Union of Oil Workers of Venezuela or FUTPV
Venezuelan Confederation of Workers or CTV (opposition-oriented labor organization)
other: various civil society groups and human rights organizations

International organization participation

Caricom (observer), CD, CDB, CELAC, FAO, G-15, G-24, G-77, IADB, IAEA, IBRD, ICAO, ICC (national committees), ICCt (signatory), ICRM, IDA, IFAD, IFC, IFRCS, IHO, ILO, IMF, IMO, IMSO, Interpol, IOC, IOM, IPU, ITSO, ITU, ITUC (NGOs), LAES, LAIA, LAS (observer), MIGA, NAM, OAS, OPANAL, OPCW, OPEC, PCA, Petrocaribe, UN, UN Security Council (temporary), UNASUR, UNCTAD, UNESCO, UNHCR, UNIDO, Union Latina, UNWTO, UPU, WCO, WFTU (NGOs), WHO, WIPO, WMO, WTO

Diplomatic representation in the US

chief of mission: Ambassador (vacant) (since July 2014); Charge d'Affaires (vacant) (since March 2016)
chancery: 1099 30th Street NW, Washington, DC 20007
telephone: [1] (202) 342-2214
FAX: [1] (202) 342-6820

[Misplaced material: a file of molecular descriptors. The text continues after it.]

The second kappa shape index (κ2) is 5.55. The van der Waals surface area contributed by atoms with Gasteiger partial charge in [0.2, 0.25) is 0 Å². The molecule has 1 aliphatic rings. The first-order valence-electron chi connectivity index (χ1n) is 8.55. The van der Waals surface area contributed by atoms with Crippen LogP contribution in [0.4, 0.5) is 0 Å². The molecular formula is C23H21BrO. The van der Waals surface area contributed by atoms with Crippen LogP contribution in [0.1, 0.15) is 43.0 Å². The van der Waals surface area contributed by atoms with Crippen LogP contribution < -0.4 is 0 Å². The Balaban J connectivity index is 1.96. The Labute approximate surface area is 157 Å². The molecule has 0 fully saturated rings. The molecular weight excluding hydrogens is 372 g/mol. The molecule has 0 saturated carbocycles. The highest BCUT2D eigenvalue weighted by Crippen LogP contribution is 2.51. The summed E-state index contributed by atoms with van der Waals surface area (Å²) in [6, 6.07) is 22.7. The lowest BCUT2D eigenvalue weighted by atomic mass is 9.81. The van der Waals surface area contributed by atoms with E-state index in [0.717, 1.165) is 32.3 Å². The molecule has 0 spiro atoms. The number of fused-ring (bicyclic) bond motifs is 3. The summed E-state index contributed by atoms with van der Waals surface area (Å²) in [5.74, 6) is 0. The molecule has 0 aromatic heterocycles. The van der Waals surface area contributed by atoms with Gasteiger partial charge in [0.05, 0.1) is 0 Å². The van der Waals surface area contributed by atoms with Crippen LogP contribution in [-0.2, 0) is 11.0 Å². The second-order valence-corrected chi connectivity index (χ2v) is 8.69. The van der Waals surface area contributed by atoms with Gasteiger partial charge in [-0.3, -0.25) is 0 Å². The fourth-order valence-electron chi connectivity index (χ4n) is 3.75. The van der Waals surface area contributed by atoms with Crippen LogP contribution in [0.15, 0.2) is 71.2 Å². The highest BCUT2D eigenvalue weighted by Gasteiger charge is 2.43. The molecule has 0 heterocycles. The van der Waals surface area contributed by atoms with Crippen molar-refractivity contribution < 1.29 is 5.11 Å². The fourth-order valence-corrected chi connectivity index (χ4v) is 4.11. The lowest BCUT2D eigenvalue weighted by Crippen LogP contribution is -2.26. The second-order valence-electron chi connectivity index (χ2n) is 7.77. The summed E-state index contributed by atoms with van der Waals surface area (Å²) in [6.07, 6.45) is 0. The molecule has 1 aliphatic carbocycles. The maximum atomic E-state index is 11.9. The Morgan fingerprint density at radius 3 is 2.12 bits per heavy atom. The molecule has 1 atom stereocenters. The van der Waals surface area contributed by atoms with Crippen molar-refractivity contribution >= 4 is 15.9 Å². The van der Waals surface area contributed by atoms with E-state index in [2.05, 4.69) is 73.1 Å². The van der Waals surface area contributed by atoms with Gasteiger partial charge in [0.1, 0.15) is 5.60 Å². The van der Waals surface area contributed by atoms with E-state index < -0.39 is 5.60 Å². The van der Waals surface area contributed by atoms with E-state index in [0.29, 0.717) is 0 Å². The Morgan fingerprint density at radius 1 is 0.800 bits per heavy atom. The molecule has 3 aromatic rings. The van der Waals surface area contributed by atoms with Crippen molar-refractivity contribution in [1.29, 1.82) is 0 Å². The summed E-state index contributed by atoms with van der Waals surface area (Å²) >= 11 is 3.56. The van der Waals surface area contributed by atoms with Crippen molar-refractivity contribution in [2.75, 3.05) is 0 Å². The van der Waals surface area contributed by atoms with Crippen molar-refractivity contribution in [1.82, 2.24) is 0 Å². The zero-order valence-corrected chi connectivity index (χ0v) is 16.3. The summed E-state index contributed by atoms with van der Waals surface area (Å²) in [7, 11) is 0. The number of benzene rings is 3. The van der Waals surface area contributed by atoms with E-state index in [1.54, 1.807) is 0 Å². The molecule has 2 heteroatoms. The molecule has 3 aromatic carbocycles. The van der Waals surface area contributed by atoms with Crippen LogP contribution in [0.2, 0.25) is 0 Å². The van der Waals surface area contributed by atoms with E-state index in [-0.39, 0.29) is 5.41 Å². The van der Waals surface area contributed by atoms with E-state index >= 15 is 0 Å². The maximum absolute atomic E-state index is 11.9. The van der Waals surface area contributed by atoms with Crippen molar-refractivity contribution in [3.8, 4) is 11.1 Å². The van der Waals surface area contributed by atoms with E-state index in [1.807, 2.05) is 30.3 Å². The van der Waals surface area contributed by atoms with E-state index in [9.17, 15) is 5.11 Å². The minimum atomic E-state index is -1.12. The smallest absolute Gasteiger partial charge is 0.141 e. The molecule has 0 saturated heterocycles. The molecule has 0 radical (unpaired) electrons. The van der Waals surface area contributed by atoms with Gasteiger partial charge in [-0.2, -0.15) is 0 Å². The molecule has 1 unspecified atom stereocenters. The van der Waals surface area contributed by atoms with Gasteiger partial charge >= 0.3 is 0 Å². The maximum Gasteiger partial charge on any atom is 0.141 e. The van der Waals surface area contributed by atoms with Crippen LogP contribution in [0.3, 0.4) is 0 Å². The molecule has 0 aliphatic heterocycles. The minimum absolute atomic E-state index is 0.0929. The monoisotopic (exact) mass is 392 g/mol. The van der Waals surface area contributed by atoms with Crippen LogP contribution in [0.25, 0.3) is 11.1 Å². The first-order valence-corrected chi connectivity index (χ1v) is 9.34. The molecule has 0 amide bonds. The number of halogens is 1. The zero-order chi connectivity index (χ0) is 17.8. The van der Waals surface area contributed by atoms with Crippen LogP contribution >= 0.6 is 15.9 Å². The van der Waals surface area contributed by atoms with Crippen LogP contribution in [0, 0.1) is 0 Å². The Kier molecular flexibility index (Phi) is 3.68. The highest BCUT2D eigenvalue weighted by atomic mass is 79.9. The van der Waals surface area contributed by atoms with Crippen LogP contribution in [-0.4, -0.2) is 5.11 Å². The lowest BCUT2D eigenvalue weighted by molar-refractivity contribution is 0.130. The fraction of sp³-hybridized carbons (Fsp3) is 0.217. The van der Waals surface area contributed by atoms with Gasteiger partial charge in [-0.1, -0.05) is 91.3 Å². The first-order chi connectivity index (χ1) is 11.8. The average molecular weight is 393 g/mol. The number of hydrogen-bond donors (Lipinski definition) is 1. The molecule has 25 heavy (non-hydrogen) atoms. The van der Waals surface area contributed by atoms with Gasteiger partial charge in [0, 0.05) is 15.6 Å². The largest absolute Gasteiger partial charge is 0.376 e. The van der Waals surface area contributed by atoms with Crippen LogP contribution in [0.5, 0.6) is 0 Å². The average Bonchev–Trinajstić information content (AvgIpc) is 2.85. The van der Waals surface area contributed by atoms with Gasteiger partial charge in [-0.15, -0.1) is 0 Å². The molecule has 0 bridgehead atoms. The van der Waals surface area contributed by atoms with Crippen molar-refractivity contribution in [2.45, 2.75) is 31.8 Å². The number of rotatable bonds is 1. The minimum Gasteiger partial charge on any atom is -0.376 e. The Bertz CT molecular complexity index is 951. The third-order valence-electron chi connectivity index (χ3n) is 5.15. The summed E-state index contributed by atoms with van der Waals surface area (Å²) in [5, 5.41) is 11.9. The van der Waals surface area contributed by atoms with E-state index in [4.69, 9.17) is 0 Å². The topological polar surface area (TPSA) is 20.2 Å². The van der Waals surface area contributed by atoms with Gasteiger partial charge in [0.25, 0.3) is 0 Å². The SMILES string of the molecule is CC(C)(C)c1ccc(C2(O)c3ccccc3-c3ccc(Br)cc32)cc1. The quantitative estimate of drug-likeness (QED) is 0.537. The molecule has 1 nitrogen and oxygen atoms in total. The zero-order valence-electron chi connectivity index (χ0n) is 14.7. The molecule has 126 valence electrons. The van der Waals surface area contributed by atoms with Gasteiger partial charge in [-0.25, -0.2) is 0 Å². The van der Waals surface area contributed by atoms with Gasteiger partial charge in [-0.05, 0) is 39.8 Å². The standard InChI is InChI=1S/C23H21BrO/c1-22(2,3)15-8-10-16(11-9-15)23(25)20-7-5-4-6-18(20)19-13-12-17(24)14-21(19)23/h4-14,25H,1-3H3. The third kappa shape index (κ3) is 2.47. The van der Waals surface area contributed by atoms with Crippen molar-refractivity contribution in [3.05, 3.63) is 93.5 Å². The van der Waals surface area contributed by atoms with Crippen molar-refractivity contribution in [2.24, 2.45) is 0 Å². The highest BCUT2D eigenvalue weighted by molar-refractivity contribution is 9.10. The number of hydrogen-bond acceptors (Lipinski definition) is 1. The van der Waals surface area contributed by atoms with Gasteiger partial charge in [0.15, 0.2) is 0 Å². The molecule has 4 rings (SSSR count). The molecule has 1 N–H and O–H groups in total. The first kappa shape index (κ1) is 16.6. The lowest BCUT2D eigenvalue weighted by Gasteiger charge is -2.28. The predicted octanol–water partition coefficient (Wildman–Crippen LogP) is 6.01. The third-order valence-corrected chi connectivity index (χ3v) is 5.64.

consulate(s) general: Boston, Chicago, Houston, Miami, New Orleans, New York, San Francisco, San Juan (Puerto Rico)

Diplomatic representation from the US

chief of mission: Ambassador (vacant); Charge d'Affaires Lee MCCLENNY (July 2014)
embassy: Calle F con Calle Suapure, Urbanizacion Colinas de Valle Arriba, Caracas 1080
mailing address: P. O. Box 62291, Caracas 1060-A; APO AA 34037
telephone: [58] (212) 975-6411, 907-8400 (after hours)
FAX: [58] (212) 907-8199

Flag description

three equal horizontal bands of yellow (top), blue, and red with the coat of arms on the hoist side of the yellow band and an arc of eight white five-pointed stars centered in the blue band; the flag retains the three equal horizontal bands and three main colors of the banner of Gran Colombia, the South American republic that broke up in 1830; yellow is interpreted as standing for the riches of the land, blue for the courage of its people, and red for the blood shed in attaining independence; the seven stars on the original flag represented the seven provinces in Venezuela that united in the war of independence; in 2006, then President Hugo CHAVEZ ordered an eighth star added to the star arc - a decision that sparked much controversy - to conform with the flag proclaimed by Simon Bolivar in 1827 and to represent the historic province of Guayana

National symbol(s)

troupial (bird); national colors: yellow, blue, red

National anthem

name: "Gloria al bravo pueblo" (Glory to the Brave People)
lyrics/music: Vicente SALIAS/Juan Jose LANDAETA
note: adopted 1881; lyrics written in 1810, the music some years later; both SALIAS and LANDAETA were executed in 1814 during Venezuela's struggle for independence